The apartment REITs hit full recovery mode as net operating income rose from negative 2.2 to positive 2.8 percent and revenues rose from negative 0.2 to positive 0.7 across REIT land in the quarter, according to Keefe, Bruyette & Woods (KBW), an investment banking and security brokerage firm based in New York.

Add that to the much ballyhooed lack of supply and Gen Y demand, and most REITs continue to maintain their longheld optimism. "While we’re beginning to see the benefit of reduction in supply [of new multifamily housing starts] this year, the real benefit will be over the next few years,” says Bryce Blair, chairman and CEO of Alexandria, Va.-based AvalonBay Communities in a transcript provided by KBW. “Whether it’s a modestly improving economy, a falling home ownership rate, positive demographics or an anemic level of new products, it is hard not to feel positive about the impact on rental fundamentals, both this year but increasingly so for 2011 and 2012."

Still, despite seeing guidances pushed upward across the board and a strong quarter that could be a harbinger of the widely expected better days from 2012 to 2015, many analysts also sensed that the REITs showed tepid optimism, especially for the near-term future.

“The tone on the earnings calls got more conservative this quarter,” says Andrew J. McCulloch, an analyst for Green Street Advisors, a Newport Beach, Calif.-based consulting and research firm. “There was less talk about ‘the best ever’ operating environment that could be on the horizon and more of a focus on the potential risks a still weak job market can pose to the sector. While rents are almost assuredly going to keep heading up, the sustainability of their recent trajectory is now being called into question.”

William Acheson, a REIT analyst with New York-based Benchmark Capital, thought the West Coast REITs lagged in the quarter and sensed some uncertainty, with specific firms more than across the board. “In terms of being honest about what the future might hold, two companies were particularly honest about that,” he says. “AIMCO and BRE Properties were both saying things are looking better, but let's be real, we’re still waiting to see the jobs.”

Strong Numbers
Even with some spotty economic news slightly dimming the apartment industry’s outlook, the REITs seem to be remaining on the offensive. That’s easy to understand with many of them pulling their leverage amounts down dramatically in the past couple of years. Now, they have large lines of credit and access to secured and unsecured debt.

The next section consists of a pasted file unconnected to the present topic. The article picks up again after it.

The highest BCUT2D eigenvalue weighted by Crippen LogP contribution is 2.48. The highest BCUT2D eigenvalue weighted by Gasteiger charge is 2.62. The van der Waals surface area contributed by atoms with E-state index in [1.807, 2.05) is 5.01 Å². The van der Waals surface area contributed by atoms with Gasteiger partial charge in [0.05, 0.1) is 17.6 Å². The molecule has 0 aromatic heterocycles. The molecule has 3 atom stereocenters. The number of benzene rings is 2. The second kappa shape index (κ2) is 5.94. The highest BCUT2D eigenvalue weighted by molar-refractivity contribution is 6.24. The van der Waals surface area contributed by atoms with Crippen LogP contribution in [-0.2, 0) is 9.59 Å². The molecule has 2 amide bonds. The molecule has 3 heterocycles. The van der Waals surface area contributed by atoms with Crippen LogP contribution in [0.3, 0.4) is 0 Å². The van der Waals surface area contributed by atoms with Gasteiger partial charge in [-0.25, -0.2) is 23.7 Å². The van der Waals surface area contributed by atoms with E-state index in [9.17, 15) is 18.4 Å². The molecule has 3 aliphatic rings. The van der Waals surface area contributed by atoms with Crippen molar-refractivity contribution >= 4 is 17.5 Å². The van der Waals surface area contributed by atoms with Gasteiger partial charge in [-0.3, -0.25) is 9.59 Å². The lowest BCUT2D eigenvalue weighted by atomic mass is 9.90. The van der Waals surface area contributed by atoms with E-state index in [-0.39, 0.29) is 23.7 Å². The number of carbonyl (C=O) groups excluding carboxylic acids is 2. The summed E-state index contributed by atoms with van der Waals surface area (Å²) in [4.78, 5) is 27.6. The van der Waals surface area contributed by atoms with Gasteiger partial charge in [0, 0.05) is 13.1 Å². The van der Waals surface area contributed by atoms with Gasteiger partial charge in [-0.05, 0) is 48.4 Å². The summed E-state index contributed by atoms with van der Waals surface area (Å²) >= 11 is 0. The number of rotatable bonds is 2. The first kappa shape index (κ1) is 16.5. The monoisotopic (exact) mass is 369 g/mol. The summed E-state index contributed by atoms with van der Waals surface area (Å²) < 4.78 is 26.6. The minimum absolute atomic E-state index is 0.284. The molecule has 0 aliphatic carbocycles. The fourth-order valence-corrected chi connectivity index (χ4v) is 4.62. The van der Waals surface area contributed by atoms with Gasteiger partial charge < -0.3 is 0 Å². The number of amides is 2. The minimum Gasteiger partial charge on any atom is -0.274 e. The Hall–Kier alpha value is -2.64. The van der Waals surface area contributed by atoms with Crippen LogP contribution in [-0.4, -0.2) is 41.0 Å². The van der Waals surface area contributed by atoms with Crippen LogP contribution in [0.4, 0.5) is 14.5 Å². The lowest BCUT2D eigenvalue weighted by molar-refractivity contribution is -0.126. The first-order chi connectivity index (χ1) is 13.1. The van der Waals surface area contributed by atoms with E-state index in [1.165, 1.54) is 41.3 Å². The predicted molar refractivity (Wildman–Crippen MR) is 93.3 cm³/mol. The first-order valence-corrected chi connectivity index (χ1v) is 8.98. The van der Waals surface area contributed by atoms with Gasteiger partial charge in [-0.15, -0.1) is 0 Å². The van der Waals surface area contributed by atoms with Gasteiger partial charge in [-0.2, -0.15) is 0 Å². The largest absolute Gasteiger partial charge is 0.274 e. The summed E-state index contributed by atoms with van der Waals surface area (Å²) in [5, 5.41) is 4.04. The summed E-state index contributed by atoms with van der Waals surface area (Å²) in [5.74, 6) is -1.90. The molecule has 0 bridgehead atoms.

The problem is those acquisition activities haven’t materialized on a widespread basis. Sure, almost every REIT made one-off buys, but the flood of buyers is driving apartment values high.

"Transactions that we’ve been tracking are closing at discounts to replacement cost and at lower cap rates as buyers have become more bullish on their ability to achieve near-term NOI growth,” said Tom Toomey, president and CEO of Highlands Ranch, Colo.-based UDR, in a KBW transcript. “With the cost of debt near historical lows, there does not appear to be any signs that the transaction market will be slowing anytime soon."

Build Up
That’s left development as the major way for REITs to bulk up for what they ultimately expect to be a strong demand environment. The openness to development shows that, despite some economic hiccups, there’s still a lot of confidence.

It wasn’t just development leader AvalonBay, which upped its development guidance from $400 million to $600 million. It was also companies such as Birmingham, Ala.-based Colonial Properties Trust; Houston-based Camden Property Trust; and Atlanta-based Post Properties talking about development. Companies such as San Francisco-based BRE Properties and Palo Alto, Calif.-based Essex Property Trust are also seeking land.

“People are more inclined to develop,” says Haendel St. Juste, an analyst with KBW. “People understand that starting development now is very fortuitous given what we expect to be a very strong market by mid- to late-2012.”

Camden, Post, and Colonial are companies that some analysts argue let their development pipelines get too big during the boom, but they still had land sitting on their balance sheet.

“Colonial is talking about it a lot more because they have a lot of land,” St. Juste says. “It sits on their books. It’s not income-producing so it skews the valuation a little bit and its not creating any value. Even though the yields [for development] may not be where you want them to be, the expectation is that the yields will improve as values improve.”